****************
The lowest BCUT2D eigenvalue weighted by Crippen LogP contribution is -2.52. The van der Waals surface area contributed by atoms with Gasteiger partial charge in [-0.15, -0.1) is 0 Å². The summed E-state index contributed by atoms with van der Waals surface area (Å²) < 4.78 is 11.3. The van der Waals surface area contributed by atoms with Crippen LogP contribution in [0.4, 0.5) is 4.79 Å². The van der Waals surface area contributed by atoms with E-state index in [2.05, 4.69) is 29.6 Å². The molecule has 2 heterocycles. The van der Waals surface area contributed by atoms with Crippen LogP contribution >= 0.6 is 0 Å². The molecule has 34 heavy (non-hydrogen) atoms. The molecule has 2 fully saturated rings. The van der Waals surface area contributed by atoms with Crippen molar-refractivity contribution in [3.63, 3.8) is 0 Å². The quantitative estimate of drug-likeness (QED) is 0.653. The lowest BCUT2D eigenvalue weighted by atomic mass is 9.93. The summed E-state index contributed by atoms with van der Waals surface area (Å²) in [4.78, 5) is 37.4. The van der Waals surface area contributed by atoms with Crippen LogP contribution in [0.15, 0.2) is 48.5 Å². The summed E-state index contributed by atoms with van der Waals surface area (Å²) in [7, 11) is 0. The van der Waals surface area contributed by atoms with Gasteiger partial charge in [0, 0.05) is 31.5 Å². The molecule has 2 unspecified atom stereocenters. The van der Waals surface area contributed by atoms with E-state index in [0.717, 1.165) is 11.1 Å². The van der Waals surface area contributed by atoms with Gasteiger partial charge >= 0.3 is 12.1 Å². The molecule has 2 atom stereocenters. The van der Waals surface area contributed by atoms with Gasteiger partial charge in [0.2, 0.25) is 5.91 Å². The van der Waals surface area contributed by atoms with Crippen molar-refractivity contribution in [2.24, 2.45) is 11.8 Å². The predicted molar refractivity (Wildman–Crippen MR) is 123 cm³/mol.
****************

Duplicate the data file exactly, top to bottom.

The lowest BCUT2D eigenvalue weighted by Crippen LogP contribution is -2.52. The van der Waals surface area contributed by atoms with Gasteiger partial charge in [-0.15, -0.1) is 0 Å². The summed E-state index contributed by atoms with van der Waals surface area (Å²) < 4.78 is 11.3. The van der Waals surface area contributed by atoms with Crippen LogP contribution in [0.4, 0.5) is 4.79 Å². The van der Waals surface area contributed by atoms with E-state index in [2.05, 4.69) is 29.6 Å². The molecule has 2 heterocycles. The van der Waals surface area contributed by atoms with Crippen LogP contribution >= 0.6 is 0 Å². The molecule has 34 heavy (non-hydrogen) atoms. The molecule has 2 fully saturated rings. The van der Waals surface area contributed by atoms with Crippen molar-refractivity contribution in [3.63, 3.8) is 0 Å². The quantitative estimate of drug-likeness (QED) is 0.653. The lowest BCUT2D eigenvalue weighted by atomic mass is 9.93. The summed E-state index contributed by atoms with van der Waals surface area (Å²) in [4.78, 5) is 37.4. The van der Waals surface area contributed by atoms with Crippen LogP contribution in [0.15, 0.2) is 48.5 Å². The summed E-state index contributed by atoms with van der Waals surface area (Å²) in [7, 11) is 0. The van der Waals surface area contributed by atoms with Gasteiger partial charge in [0, 0.05) is 31.5 Å². The molecule has 2 unspecified atom stereocenters. The van der Waals surface area contributed by atoms with E-state index in [0.717, 1.165) is 11.1 Å². The van der Waals surface area contributed by atoms with Gasteiger partial charge >= 0.3 is 12.1 Å². The molecule has 2 atom stereocenters. The van der Waals surface area contributed by atoms with Gasteiger partial charge in [0.2, 0.25) is 5.91 Å². The van der Waals surface area contributed by atoms with Crippen molar-refractivity contribution in [2.24, 2.45) is 11.8 Å². The predicted molar refractivity (Wildman–Crippen MR) is 123 cm³/mol.